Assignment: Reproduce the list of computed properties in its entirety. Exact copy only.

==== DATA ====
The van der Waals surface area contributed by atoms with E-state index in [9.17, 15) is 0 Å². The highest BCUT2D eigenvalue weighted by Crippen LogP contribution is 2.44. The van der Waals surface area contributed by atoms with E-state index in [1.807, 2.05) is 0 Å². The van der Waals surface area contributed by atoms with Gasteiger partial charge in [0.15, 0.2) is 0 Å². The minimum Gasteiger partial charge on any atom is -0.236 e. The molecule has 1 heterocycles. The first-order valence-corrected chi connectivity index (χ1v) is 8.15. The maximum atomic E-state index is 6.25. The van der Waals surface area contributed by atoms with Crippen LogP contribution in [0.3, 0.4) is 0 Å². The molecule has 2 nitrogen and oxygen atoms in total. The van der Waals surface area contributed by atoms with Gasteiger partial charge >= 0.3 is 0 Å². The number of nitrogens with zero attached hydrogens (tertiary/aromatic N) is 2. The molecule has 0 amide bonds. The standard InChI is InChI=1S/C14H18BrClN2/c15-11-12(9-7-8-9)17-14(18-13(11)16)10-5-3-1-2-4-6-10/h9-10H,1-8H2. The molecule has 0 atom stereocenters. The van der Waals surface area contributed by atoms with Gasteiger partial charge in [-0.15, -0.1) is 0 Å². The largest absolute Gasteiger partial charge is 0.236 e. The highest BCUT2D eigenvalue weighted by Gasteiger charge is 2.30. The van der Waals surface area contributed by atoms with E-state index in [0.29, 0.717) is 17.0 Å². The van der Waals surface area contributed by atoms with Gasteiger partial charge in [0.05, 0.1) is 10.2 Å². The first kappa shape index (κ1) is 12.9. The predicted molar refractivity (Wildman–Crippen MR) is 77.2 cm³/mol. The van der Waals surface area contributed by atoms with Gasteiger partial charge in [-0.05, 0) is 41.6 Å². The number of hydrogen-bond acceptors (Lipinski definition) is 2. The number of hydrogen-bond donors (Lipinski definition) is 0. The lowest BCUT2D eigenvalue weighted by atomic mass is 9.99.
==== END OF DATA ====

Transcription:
The van der Waals surface area contributed by atoms with E-state index in [9.17, 15) is 0 Å². The highest BCUT2D eigenvalue weighted by Crippen LogP contribution is 2.44. The van der Waals surface area contributed by atoms with E-state index in [1.807, 2.05) is 0 Å². The van der Waals surface area contributed by atoms with Gasteiger partial charge in [0.15, 0.2) is 0 Å². The minimum Gasteiger partial charge on any atom is -0.236 e. The molecule has 1 heterocycles. The first-order valence-corrected chi connectivity index (χ1v) is 8.15. The maximum atomic E-state index is 6.25. The van der Waals surface area contributed by atoms with Crippen LogP contribution in [0.3, 0.4) is 0 Å². The molecule has 2 nitrogen and oxygen atoms in total. The van der Waals surface area contributed by atoms with Gasteiger partial charge >= 0.3 is 0 Å². The number of nitrogens with zero attached hydrogens (tertiary/aromatic N) is 2. The molecule has 0 amide bonds. The standard InChI is InChI=1S/C14H18BrClN2/c15-11-12(9-7-8-9)17-14(18-13(11)16)10-5-3-1-2-4-6-10/h9-10H,1-8H2. The molecule has 0 atom stereocenters. The van der Waals surface area contributed by atoms with Gasteiger partial charge in [-0.15, -0.1) is 0 Å². The largest absolute Gasteiger partial charge is 0.236 e. The highest BCUT2D eigenvalue weighted by Gasteiger charge is 2.30. The van der Waals surface area contributed by atoms with E-state index in [0.29, 0.717) is 17.0 Å². The van der Waals surface area contributed by atoms with Gasteiger partial charge in [0.05, 0.1) is 10.2 Å². The first kappa shape index (κ1) is 12.9. The predicted molar refractivity (Wildman–Crippen MR) is 77.2 cm³/mol. The van der Waals surface area contributed by atoms with Gasteiger partial charge in [-0.05, 0) is 41.6 Å². The number of hydrogen-bond acceptors (Lipinski definition) is 2. The number of hydrogen-bond donors (Lipinski definition) is 0. The lowest BCUT2D eigenvalue weighted by atomic mass is 9.99.